One of the fundamental choices we make as photographers is whether to shoot in colour or black and white.
In the film days of course, this was determined by the film loaded in the camera. We couldn’t simply switch between colour and b/w, shot by shot.
With digital, we can make this choice every time we press the shutter button, though personally I prefer to stick to either colour or b/w for each particular photowalk.
Well, my headspace is different for each, and what my eyes tune into and look for changes too.
With colour, whilst the overall composition is important in any shot, a particular colour or combination of colours can almost be the composition.
Also, with colour there is no single colour setting, which for me makes it far more challenging.
Most cameras I’ve used, I don’t particularly love the default colour output.
Which is why after some years of searching I was delighted to find older CCD sensor cameras like the Pentax K100D and Samsung GX-1S give me warm, natural colours I do love, straight out of camera.
It saves me from almost endless fiddling about with different combinations in something light LightRoom, something I never enjoyed.
Despite finding these camera colour champions, I still enjoy shooting b/w at least as often, albeit generally only in the late autumn through to early spring.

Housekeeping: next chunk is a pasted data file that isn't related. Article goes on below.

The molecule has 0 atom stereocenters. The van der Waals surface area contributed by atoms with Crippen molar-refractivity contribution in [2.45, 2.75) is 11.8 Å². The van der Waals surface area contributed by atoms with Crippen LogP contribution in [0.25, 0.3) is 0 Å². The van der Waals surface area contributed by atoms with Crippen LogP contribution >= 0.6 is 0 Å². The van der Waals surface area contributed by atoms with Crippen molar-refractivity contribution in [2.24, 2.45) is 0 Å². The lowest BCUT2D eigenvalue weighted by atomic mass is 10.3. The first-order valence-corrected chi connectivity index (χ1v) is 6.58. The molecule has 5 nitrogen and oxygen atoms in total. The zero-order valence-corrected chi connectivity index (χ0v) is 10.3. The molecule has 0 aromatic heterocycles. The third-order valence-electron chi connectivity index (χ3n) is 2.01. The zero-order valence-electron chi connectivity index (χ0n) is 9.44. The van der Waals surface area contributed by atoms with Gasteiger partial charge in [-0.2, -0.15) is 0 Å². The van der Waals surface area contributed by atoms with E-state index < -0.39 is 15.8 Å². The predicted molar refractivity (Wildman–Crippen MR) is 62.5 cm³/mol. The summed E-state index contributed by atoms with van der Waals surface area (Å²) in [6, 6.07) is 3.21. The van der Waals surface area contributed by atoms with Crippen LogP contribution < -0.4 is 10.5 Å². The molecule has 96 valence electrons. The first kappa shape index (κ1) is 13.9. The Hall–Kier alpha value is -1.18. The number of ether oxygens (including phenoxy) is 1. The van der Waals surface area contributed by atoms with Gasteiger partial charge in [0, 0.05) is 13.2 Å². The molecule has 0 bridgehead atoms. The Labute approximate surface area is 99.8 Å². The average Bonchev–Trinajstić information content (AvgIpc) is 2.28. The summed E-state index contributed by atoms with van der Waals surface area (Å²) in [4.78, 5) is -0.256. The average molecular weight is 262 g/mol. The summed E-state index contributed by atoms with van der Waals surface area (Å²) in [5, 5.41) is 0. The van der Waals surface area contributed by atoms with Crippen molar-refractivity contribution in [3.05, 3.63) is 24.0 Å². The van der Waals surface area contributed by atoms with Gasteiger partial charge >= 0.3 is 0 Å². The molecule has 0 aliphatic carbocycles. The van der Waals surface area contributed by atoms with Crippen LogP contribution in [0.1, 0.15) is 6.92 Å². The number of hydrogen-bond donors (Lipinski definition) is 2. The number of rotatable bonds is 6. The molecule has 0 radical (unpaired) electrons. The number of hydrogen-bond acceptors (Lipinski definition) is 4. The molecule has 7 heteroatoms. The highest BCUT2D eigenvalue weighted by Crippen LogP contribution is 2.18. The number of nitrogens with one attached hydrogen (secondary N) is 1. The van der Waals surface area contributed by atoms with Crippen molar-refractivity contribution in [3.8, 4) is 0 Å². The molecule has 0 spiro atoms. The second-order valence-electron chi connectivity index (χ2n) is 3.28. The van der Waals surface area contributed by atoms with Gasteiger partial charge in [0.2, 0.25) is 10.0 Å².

Because – especially during seasons where there is naturally less colour around – I love how b/w simplifies photography further, and reduces the number of decisions we need to make.
Aspects such as light and shadows and texture come to the fore, and help me focus more on the basics necessary for any memorable photograph.
Yes, as with colour, there are of course many possible variations of b/w, depending on how you set up your camera and how much (if any) you process the images afterwards.
But I have a pretty consistent look, whichever camera I use, either via the camera’s on board settings (I love those with high contrast mono settings like some of the Lumix cameras and the Ricoh GRD III) or via Snapseed with preset favourites.
So I rarely have any kind of indecision over how my b/w images looks in terms of tones.
We’re into autumn now here, and with shorter days and that strong low sun, it invites the beginning of another era of b/w photography for me, always an exciting time.
But how about you? Why do you photograph in black and white?
Please let us know in the comments below (and don’t forget to tick the “Notify me of new comments via email” box to follow the conversation).
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